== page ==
- Open Access
Medical students at LTC and in pre-hospital care: a structured programme in pre-hospital emergency medicine for medical undergraduates
- George FA Kay,
- Enhui Yong,
- Sara A Dahlén and
- Anne Weaver
© Kay et al; licensee BioMed Central Ltd. 2012
- Published: 22 March 2012
Pre-hospital emergency medicine is an emerging subspecialty in which medical undergraduates traditionally often receive little or no formal training. This article describes one academic programme at a London medical school, which comprises of a partnership between the school, the local ambulance and the air ambulance service. It is believed that this programme is unique in its structure and execution. Previously published material highlights only shorter courses or elective-based programmes. Students from the Pre-hospital Care Programme (PCP) assisted and participated in a pre-hospital student event which took place on the first student day of the London Trauma Conference in June 2011.
Outline of structure of the PCP for undergraduate MBBS students
PCP Year 1
(MBBS Year 2)
6 ambulance shifts with ambulance crew paramedic mentor
Plus academic study
PCP Year 2
(MBBS Year 3)
8 shifts on fast response unit with paramedic mentor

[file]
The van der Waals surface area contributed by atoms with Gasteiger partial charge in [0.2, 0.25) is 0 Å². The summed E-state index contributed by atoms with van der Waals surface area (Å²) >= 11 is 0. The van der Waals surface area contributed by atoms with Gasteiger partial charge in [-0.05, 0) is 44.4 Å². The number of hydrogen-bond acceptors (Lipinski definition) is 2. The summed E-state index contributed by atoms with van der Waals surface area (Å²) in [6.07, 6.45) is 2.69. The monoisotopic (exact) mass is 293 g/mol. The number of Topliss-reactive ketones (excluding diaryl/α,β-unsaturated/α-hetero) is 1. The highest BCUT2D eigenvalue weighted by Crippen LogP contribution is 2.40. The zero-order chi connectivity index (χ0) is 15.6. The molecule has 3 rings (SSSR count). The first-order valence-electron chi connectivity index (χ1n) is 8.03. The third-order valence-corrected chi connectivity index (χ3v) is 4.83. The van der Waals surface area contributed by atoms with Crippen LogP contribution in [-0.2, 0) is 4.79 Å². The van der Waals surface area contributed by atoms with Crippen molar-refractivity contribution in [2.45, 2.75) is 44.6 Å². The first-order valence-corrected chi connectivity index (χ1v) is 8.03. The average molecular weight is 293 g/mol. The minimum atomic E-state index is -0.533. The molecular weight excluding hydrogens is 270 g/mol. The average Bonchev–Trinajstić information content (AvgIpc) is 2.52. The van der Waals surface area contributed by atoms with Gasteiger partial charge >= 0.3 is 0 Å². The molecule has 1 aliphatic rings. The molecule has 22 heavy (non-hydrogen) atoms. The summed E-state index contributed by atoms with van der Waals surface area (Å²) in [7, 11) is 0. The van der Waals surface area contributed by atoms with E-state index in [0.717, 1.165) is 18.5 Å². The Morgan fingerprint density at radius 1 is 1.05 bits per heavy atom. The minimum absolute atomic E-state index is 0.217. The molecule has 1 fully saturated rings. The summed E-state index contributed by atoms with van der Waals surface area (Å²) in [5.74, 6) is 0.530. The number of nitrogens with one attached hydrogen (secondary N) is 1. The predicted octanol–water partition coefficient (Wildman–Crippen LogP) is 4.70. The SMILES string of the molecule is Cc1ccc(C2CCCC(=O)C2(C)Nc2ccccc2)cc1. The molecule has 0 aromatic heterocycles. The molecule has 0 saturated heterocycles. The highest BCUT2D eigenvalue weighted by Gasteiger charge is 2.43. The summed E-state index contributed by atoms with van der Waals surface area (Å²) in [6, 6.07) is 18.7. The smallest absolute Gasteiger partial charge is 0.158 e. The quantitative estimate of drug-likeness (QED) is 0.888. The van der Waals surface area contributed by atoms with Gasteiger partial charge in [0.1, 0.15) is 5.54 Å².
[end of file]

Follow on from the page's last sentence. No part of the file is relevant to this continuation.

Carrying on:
Plus academic study
PCP Year 3
(MBBS Year 4)
8 physician pre-hospital care shifts with doctor mentor
Plus academic study
PCP Year 4
(MBBS Year 5)
Further clinical shifts as appropriate
The pilot for the PCP was launched in November 2007 and since then has grown very quickly. Currently, the PCP can accommodate up to 10 students per year on the undergraduate course, and a specific course for students on the graduate entry course has been developed. AFs are well attended by both medical students and paramedics; the average number of attendees between September 2010 and January 2011 being 120 participants with highly positive feedback received. Due to high levels of interest generated, the PCP has helped create additional, shorter SSCs at BL in pre-hospital care for students who have an interest in the field but are unable to be part of the main PCP.
This PCP has generated interest both nationally and internationally and is currently assisting a number of medical schools in the UK to set up similar programmes. To our knowledge, similar programmes currently exist in some form (or are under construction) at 3 other UK medical schools.
Literature searches using Medline and Embase were performed to identify papers which discussed medical students learning in the pre-hospital environment. Articles were included manually by reviewing abstracts for relevance.